Swimming is fun for some dogs, but use caution, especially when near moving water. Never leave your dog unattended near a swimming pool and never let your dog swim in water that is partially covered in ice.
Exercise not only keeps your dog fit but also is an antidote to boredom and provides him with mental stimulation. If you're too busy to exercise your dog, hire a dog walker. You may be rewarded with extra years of love and companionship.
Page 2 of 3
Doggy diet tricks
• Never allow your dog 24-hour access to food. This is called free feeding and almost always results in overeating.
• Feed adult dogs twice daily (or follow your vet's instructions) and, to avoid doubled-up meals, make one person responsible.
• Always measure the food and reduce that portion if you've given the dog anything extra.
• Feed your dog at regular times and allow him 15 minutes to eat. If there's food left over, reduce the portion accordingly at the next meal.
• Always make fresh water available.
• Reduce begging by feeding your dog from his bowl, not by hand or from the table.
• Remove your dog from the kitchen or dining room when you're eating.
• Don't use food as a reward, except when you're training your dog. For training, measure out his daily ration of dry food. Treat him with bits of this ration (or chunks of raw carrot) and feed him what's left at mealtime.
• Offer low-calorie treats, such as carrots, celery sticks, apples or ice cubes (you can add carrot peels or beef broth for flavour).
• Don't let others give your dog treats.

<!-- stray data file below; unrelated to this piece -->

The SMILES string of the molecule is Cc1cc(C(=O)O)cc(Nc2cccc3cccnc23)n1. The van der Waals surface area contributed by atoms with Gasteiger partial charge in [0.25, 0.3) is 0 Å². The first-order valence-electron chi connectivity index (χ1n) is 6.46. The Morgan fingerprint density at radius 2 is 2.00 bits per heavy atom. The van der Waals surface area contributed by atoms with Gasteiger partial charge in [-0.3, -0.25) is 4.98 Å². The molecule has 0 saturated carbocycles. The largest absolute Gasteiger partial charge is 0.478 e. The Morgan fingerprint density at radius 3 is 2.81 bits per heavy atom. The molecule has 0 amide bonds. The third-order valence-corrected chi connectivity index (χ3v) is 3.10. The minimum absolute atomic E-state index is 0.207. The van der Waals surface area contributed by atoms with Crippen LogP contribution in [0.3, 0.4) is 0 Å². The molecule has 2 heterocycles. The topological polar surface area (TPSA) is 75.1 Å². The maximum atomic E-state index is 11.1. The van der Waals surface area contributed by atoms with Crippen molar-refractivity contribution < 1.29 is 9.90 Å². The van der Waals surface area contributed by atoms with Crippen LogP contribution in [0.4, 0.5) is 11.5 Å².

• Remember that excessive feeding is cruel; you may even be killing your dog with kindness.
Fun & games
Shape up, socialize your dog and meet people. For most of these sports, your pet should be at least one year old.
Obedience: It's a sport and a necessity. Start obedience training when your dog is about eight months old.
Agility: Dogs race through a course of jumps, ramps and tunnels adjusted to suit their ages and builds. All dogs are welcome, but prior obedience training is recommended.
Carting/Sledding: Large-breed dogs in harnesses pull carts or sleds. It's super family fun.
Earthdog Trials: Dachshunds and small terriers "go to ground," responding to their instinct to hunt and dig.
Field Events: Field and hunting events suit sporting breeds, such as pointers, setters, spaniels and retrievers.
Flyball: It's perfect for ball-crazy canines! Teams of four dogs take turns racing over a set of four small jumps to grab a ball and run back to their handlers.
Lure Coursing: "Sight hound" breeds, which hunt with their eyes (not their noses), such as borzoi, greyhounds and whippets, chase a fake rabbit lure.
Musical Freestyle: Dog and handler dance through a choreographed obedience routine set to music.
Schutzhund: This three-tiered sport includes tracking, obedience and protection.
Scent Hurdling: Each dog must identify and retrieve a dumbbell that has his owner's scent.
Water Rescue: Designed for Newfoundland dogs, the rescue and retrieval exercises are fun for other breeds, too.
Page 3 of 3